New Zealand, near certainties to host the Rugby Championship for months, were hamstrung by their government’s reluctance to relax quarantine protocols and are ruing what they believe could be an overall loss of $100 million in revenue to the country.
The NZR will, however, get an even split of profits with Australia, South Africa and Argentina as part of an “all-hands-in-the-middle” model.
“It’s a very fair approach,” said interim RA boss Rob Clarke. “I think it incentivises everyone to make it successful.”
In New Zealand, teams would have been forced into strict hotel isolation for four days. From days five to seven, they’d be in a bubble of 15 people. From days eight to 14, that bubble would expand to 25, which, as Robinson said, “makes it difficult for the way teams want to prepare”. He was referencing South Africa and Argentina, who have played next to no rugby this year.
Sniffing out a chance to swoop, Australia made an offer to SANZAAR on Thursday evening that sides could effectively do whatever they wanted when they landed, as long as they were in a special “hub” and that normal NSW Health protocols were adhered to.
By Friday morning, Argentina Rugby announced five players and three staff members – including head coach Mario Ledesma – had tested positive to COVID-19 on top of six players who tested positive last week.
Nonetheless, SANZAAR and Clarke quickly moved to ensure things would be under control by the time Argentina arrived in Australia, potentially as early as the end of this month, as well as pointing out that dialogue is ongoing with relevant government and health authorities.
They’re so confident that Clarke even floated the possibility of the Pumas playing trial matches against an Australia A side or even a Super Rugby franchise.
Argentina players will be required to undergo strict testing before and after arriving in Australia, however it is unclear what will occur if a player tests positive.
SANZAAR does have a back-up three-team model in case there is a major issue.
“The Pumas have gone into a bubble arrangement over there,” Clarke said. “They’re having regular testing and those that have tested positive … are being removed from the environment and separated. That will happen during the course of them being in the bubble and we anticipate that they will be all negative and ready to go sooner than later and will be able to fulfil all health requirements and protocols here in Australia.
“It’s going to be consistent with how the NSW Government have treated other visiting teams like the New Zealand Warriors. It will be a bubble concept and testing will take place over a 14-day quarantine period within that bubble where full training can take place. That has been the government’s position to date and they’ve reassured us that will be remain their position and that will remain consistent for every team in the TRC.”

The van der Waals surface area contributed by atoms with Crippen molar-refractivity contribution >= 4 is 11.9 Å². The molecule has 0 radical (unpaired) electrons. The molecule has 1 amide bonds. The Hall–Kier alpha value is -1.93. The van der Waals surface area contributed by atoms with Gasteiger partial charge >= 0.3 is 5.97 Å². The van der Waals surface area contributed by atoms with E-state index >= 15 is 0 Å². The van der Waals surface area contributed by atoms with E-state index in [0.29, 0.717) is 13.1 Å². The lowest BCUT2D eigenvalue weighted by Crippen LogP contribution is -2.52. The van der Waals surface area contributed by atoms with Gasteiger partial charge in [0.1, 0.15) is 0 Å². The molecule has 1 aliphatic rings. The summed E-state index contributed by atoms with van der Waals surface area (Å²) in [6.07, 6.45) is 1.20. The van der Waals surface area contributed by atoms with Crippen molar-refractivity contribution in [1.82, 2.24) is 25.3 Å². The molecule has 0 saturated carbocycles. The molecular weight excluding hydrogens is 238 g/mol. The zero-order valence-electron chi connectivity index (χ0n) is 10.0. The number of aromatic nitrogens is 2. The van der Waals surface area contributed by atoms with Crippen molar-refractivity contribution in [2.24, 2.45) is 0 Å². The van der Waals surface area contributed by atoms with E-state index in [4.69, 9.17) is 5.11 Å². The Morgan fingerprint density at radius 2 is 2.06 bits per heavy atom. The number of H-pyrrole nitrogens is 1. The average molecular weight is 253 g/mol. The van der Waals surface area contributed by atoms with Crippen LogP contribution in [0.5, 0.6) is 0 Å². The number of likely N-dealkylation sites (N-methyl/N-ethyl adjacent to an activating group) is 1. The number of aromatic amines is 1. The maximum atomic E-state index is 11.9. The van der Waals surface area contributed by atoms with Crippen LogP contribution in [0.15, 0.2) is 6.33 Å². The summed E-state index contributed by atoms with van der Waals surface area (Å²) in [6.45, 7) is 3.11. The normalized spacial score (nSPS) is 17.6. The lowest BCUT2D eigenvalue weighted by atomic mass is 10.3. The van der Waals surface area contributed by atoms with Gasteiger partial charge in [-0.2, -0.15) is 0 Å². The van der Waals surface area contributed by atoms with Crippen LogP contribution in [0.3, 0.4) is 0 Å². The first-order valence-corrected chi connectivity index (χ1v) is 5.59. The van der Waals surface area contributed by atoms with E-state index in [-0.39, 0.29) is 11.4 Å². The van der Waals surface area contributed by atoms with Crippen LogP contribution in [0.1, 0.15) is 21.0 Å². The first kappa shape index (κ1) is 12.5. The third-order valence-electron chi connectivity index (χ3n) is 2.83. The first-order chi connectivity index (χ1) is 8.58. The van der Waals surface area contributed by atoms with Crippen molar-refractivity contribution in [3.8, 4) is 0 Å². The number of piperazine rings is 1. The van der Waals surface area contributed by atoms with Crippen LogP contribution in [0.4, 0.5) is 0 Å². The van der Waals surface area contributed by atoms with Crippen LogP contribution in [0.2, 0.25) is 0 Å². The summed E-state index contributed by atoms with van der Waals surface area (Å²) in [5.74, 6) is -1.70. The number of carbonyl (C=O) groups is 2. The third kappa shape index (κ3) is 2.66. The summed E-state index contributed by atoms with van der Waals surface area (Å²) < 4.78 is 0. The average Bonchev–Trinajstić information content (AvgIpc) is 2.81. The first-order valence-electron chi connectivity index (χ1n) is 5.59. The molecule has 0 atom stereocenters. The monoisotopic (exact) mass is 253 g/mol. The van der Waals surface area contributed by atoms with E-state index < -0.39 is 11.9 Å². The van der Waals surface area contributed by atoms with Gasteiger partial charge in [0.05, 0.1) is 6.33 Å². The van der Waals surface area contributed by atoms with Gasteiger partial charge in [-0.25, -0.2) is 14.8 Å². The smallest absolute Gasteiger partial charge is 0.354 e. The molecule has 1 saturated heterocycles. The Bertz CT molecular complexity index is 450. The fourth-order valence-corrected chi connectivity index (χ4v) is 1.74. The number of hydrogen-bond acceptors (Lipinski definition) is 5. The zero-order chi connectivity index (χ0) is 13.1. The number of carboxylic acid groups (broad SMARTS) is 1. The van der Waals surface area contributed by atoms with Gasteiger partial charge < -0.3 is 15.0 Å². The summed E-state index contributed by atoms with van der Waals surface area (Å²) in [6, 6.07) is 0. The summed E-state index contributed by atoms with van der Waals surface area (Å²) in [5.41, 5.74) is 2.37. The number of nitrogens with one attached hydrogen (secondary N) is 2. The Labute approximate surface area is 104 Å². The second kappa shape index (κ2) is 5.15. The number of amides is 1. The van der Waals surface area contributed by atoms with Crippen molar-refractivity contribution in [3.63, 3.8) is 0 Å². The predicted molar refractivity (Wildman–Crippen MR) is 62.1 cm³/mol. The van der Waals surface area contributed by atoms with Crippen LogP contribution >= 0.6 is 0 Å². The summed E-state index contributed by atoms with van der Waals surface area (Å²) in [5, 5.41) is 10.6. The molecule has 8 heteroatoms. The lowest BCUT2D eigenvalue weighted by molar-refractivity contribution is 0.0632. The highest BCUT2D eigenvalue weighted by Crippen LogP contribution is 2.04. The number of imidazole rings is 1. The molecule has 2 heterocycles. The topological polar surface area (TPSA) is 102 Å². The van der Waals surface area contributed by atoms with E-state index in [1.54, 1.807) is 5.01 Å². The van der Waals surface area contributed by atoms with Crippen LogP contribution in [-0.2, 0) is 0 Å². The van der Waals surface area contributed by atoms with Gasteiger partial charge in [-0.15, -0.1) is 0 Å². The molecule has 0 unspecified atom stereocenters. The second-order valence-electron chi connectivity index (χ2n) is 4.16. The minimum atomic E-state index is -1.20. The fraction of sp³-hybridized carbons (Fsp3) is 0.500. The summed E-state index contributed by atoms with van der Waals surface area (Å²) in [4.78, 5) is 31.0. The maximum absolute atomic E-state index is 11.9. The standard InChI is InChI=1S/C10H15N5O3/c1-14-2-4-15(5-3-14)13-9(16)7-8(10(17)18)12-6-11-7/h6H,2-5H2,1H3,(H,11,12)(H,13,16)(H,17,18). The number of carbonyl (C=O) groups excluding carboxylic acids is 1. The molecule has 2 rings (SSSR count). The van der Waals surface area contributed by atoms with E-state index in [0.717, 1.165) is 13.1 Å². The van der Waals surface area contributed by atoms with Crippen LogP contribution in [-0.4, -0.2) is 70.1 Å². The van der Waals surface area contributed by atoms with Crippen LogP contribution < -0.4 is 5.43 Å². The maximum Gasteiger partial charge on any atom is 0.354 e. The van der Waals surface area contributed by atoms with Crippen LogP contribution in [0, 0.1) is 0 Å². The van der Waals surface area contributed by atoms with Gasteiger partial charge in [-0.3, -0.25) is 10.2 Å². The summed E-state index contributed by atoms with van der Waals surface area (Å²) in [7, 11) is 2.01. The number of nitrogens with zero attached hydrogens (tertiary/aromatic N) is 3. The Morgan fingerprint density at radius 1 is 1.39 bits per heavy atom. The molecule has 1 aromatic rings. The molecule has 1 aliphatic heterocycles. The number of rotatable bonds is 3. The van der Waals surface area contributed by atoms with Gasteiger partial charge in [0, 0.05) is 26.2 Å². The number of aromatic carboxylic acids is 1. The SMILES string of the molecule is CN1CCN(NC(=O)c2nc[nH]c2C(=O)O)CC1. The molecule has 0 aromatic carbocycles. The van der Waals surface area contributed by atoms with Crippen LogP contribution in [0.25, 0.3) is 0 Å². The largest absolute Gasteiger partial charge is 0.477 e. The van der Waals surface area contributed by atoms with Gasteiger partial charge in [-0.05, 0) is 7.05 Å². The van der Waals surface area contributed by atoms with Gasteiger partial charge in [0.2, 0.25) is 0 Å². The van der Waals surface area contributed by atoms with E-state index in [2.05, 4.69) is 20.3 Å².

As Australian officials began planning tournament logistics, the disconnect between New Zealand Rugby and its government became clear.
This wasn’t SANZAAR politics, as New Zealand prime minister Jacinda Ardern had claimed, yet simply a case of inflexible quarantine policies with plenty at stake for a rugby mad nation whose fans did not take the news well at all.
“We worked incredibly hard to see if we could loosen restrictions around those bubbles but that’s ultimately where the government landed and had a major part to play in the decision,” Robinson said.
Although the Wallabies will still have to travel to New Zealand first for two Bledisloe matches – dates are yet to be finalised but likely to be on October 17 and 24 – and undergo those strict quarantine protocols that cost the Kiwis in the end, Clarke said he sympathised with his colleague.
“I feel sorry for Mark and the team,” Clarke said. “In other ways I’m delighted for us and for Australian rugby and the fans of rugby because this is going to be the equivalent of a mini World Cup played over six weeks and I think you couldn’t get a better finish to the year.”
Clarke said ANZ Stadium, Bankwest Stadium and McDonald Jones Stadium in Newcastle were in the frame to host matches, while hub locations for teams, as well as fixtures, would be worked through in coming weeks.
Stadiums with 50 per cent crowd capacity could be on the cards, while Clarke also said there would be no broadcast implications given a full Rugby Championship had been organised.
“The broadcast situation was already baked into previous deals … nothing changes there,” he said. “I know the broadcasters are very excited by it and so they should be. I know Fox and Ten will love the fact they’re getting such quality rugby at that time of the year and will drive, I hope, some subscriptions and viewership for them.”
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Tom Decent is a journalist with The Sydney Morning Herald